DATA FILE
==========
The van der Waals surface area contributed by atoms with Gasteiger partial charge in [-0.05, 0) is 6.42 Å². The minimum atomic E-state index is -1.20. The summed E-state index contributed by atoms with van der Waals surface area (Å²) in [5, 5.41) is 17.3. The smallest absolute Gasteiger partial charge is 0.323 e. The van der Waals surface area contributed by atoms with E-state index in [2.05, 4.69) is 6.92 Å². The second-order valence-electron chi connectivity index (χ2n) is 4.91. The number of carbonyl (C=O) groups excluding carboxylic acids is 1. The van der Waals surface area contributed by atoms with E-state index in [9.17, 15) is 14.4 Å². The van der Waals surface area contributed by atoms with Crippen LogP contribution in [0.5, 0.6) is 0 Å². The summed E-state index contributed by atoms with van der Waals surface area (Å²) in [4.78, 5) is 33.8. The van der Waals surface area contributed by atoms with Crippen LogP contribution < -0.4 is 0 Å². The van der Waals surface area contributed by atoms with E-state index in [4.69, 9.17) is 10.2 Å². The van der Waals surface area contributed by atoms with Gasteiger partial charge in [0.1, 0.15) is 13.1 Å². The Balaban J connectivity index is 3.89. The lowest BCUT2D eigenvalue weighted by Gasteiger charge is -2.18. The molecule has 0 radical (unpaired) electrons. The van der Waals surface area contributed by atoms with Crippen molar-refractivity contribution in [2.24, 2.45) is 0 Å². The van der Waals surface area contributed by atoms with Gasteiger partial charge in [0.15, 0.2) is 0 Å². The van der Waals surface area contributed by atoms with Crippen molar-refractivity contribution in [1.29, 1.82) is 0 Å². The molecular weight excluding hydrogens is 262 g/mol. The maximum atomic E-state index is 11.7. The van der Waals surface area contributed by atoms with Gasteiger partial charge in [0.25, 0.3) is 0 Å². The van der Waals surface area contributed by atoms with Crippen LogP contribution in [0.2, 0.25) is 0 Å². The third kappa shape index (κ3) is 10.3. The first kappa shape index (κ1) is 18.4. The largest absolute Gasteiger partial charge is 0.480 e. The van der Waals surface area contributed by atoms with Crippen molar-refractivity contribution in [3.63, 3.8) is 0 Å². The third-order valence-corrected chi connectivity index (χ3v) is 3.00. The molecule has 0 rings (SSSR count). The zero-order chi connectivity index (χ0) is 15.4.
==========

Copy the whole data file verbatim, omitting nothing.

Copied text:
The van der Waals surface area contributed by atoms with Gasteiger partial charge in [-0.05, 0) is 6.42 Å². The minimum atomic E-state index is -1.20. The summed E-state index contributed by atoms with van der Waals surface area (Å²) in [5, 5.41) is 17.3. The smallest absolute Gasteiger partial charge is 0.323 e. The van der Waals surface area contributed by atoms with E-state index in [2.05, 4.69) is 6.92 Å². The second-order valence-electron chi connectivity index (χ2n) is 4.91. The number of carbonyl (C=O) groups excluding carboxylic acids is 1. The van der Waals surface area contributed by atoms with E-state index in [9.17, 15) is 14.4 Å². The van der Waals surface area contributed by atoms with Crippen LogP contribution in [0.5, 0.6) is 0 Å². The summed E-state index contributed by atoms with van der Waals surface area (Å²) in [4.78, 5) is 33.8. The van der Waals surface area contributed by atoms with Crippen LogP contribution < -0.4 is 0 Å². The van der Waals surface area contributed by atoms with E-state index in [4.69, 9.17) is 10.2 Å². The van der Waals surface area contributed by atoms with Gasteiger partial charge in [0.1, 0.15) is 13.1 Å². The Balaban J connectivity index is 3.89. The lowest BCUT2D eigenvalue weighted by Gasteiger charge is -2.18. The molecule has 0 radical (unpaired) electrons. The van der Waals surface area contributed by atoms with Crippen molar-refractivity contribution in [2.24, 2.45) is 0 Å². The van der Waals surface area contributed by atoms with Gasteiger partial charge in [0.15, 0.2) is 0 Å². The van der Waals surface area contributed by atoms with Crippen molar-refractivity contribution in [1.29, 1.82) is 0 Å². The molecular weight excluding hydrogens is 262 g/mol. The maximum atomic E-state index is 11.7. The van der Waals surface area contributed by atoms with Gasteiger partial charge in [0.25, 0.3) is 0 Å². The van der Waals surface area contributed by atoms with Crippen LogP contribution in [0.2, 0.25) is 0 Å². The third kappa shape index (κ3) is 10.3. The first kappa shape index (κ1) is 18.4. The largest absolute Gasteiger partial charge is 0.480 e. The van der Waals surface area contributed by atoms with Crippen molar-refractivity contribution in [3.63, 3.8) is 0 Å². The third-order valence-corrected chi connectivity index (χ3v) is 3.00. The molecule has 0 rings (SSSR count). The zero-order chi connectivity index (χ0) is 15.4.